Factory Farming & the Environment

The U.N. has identified the livestock industry as one of the most significant contributors to today’s most serious environmental problems, including loss of fresh water, rainforest destruction, air & water pollution, acid rain, soil erosion, loss of habitat & climate change.

Australians eat on average 113.6 kg of meat per person per year. This is 2.67 times the global average of 42.5 kg per person.

Climate change

Livestock production is responsible for nearly one fifth of the world’s greenhouse gas emissions – more than all the planes, trains & automobiles in the world combined. Clearing forest land to grow feed also destroys crucial carbon ‘sinks’ and releases gases previously stored in the soil and vegetation.


Agriculture uses 70% of the planet’s fresh water, & leading water scientists recently issued a warning that we would need to reduce our consumption of animal protein to a quarter of current levels to feed the estimated global population in 2050.


A farm of 5,000 pigs produces as much waste as a town of 20,000 people. When this waste remains untreated, it can pollute soil, surface water, & even run off into oceans and pollute underground drinking water.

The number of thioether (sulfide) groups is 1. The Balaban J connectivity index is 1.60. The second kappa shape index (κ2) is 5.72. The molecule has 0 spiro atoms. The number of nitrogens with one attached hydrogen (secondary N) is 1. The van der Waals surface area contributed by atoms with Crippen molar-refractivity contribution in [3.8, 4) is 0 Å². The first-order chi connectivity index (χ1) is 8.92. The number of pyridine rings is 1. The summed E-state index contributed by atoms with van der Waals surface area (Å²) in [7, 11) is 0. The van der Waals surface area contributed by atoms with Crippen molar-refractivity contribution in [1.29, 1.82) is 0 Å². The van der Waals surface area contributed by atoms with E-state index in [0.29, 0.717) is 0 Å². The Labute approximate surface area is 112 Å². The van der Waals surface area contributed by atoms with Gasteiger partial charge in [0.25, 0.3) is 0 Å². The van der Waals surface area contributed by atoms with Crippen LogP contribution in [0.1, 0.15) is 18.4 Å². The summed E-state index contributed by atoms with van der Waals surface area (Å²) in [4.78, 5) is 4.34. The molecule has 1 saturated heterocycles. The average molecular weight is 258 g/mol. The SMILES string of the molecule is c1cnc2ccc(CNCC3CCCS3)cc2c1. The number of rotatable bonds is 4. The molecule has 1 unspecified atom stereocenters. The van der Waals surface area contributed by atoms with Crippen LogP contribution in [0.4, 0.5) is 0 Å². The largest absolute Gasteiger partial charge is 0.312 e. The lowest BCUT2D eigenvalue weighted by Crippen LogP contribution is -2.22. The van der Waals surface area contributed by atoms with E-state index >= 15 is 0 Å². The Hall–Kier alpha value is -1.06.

Factory farming uses substantial amounts of pesticides & chemical fertilisers to produce enough feed, & these toxic substances often end up in waterways, polluting rivers & oceans.


The clearing of land to make room for more crops to feed animals, particularly in Latin America & sub-Saharan Africa, is completely changing the landscape, with severe negative consequences.

For example, current trends suggest that the agricultural expansion for grazing and crops in the Amazon will see as much as 40% of this important rainforest destroyed by 2050.


This clearing of land for animal feed is having a catastrophic effect on our planet’s biodiversity, particularly in forest and tropical regions. According to scientists who studied the clearing of land for farming in the developing world between 1980 & 2000, intensive agriculture, rather than family farming, was the major reason for this loss of biodiversity.

What can we do

Supermarkets, restaurants and farmers respond to consumer demand. After all, they will only produce & sell what customers buy. If we don’t buy factory farmed products, then retailers don’t stock them.

If retailers don’t stock them, then there’s no market for those products, & if a producer cannot sell that product, then factory farmers are forced to change their practices.

By simply refusing factory farmed products, you can help to eliminate this cruel & environmentally destructive practice altogether.

For more information and tips on how to refuse factory farmed animal products & prevent environmental destruction, visit: http://www.makeitpossible.com/facts/frequently-asked-questions.php#faq20

© 2013 www.urbangypsyaustralia.com – UGA blog

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